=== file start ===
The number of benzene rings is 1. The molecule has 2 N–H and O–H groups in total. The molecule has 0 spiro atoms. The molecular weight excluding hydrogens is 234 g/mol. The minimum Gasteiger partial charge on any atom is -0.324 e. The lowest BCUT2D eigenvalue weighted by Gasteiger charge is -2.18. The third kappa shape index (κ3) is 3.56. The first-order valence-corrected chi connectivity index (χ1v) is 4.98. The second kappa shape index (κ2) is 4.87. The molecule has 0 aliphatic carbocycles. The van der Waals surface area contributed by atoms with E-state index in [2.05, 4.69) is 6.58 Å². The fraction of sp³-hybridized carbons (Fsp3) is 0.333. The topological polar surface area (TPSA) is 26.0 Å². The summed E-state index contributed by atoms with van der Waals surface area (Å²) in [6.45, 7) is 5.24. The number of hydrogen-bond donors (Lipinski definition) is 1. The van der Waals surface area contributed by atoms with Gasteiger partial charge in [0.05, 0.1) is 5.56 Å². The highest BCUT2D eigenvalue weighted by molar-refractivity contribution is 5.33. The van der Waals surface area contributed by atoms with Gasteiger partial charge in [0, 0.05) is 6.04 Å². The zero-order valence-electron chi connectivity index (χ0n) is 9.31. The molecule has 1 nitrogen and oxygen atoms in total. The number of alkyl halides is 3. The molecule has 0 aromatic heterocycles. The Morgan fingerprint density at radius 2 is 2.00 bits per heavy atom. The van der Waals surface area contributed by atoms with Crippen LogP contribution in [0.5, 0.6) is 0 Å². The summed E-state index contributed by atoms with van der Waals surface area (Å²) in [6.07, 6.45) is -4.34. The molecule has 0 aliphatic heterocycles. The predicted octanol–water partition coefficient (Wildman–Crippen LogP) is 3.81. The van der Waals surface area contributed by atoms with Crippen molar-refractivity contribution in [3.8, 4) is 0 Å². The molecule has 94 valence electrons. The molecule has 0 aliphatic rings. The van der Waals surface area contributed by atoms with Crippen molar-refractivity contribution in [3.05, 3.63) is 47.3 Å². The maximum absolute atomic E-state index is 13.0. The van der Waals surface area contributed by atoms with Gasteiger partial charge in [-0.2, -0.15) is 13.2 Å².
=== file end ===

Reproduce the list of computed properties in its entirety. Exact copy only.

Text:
The number of benzene rings is 1. The molecule has 2 N–H and O–H groups in total. The molecule has 0 spiro atoms. The molecular weight excluding hydrogens is 234 g/mol. The minimum Gasteiger partial charge on any atom is -0.324 e. The lowest BCUT2D eigenvalue weighted by Gasteiger charge is -2.18. The third kappa shape index (κ3) is 3.56. The first-order valence-corrected chi connectivity index (χ1v) is 4.98. The second kappa shape index (κ2) is 4.87. The molecule has 0 aliphatic carbocycles. The van der Waals surface area contributed by atoms with E-state index in [2.05, 4.69) is 6.58 Å². The fraction of sp³-hybridized carbons (Fsp3) is 0.333. The topological polar surface area (TPSA) is 26.0 Å². The summed E-state index contributed by atoms with van der Waals surface area (Å²) in [6.45, 7) is 5.24. The number of hydrogen-bond donors (Lipinski definition) is 1. The van der Waals surface area contributed by atoms with Gasteiger partial charge in [0.05, 0.1) is 5.56 Å². The highest BCUT2D eigenvalue weighted by molar-refractivity contribution is 5.33. The van der Waals surface area contributed by atoms with Gasteiger partial charge in [0, 0.05) is 6.04 Å². The zero-order valence-electron chi connectivity index (χ0n) is 9.31. The molecule has 1 nitrogen and oxygen atoms in total. The number of alkyl halides is 3. The molecule has 0 aromatic heterocycles. The Morgan fingerprint density at radius 2 is 2.00 bits per heavy atom. The van der Waals surface area contributed by atoms with Crippen LogP contribution in [0.5, 0.6) is 0 Å². The summed E-state index contributed by atoms with van der Waals surface area (Å²) in [6.07, 6.45) is -4.34. The molecule has 0 aliphatic heterocycles. The predicted octanol–water partition coefficient (Wildman–Crippen LogP) is 3.81. The van der Waals surface area contributed by atoms with Crippen molar-refractivity contribution in [3.8, 4) is 0 Å². The molecule has 94 valence electrons. The molecule has 0 aliphatic rings. The van der Waals surface area contributed by atoms with Crippen molar-refractivity contribution in [3.05, 3.63) is 47.3 Å². The maximum absolute atomic E-state index is 13.0. The van der Waals surface area contributed by atoms with Gasteiger partial charge in [-0.2, -0.15) is 13.2 Å².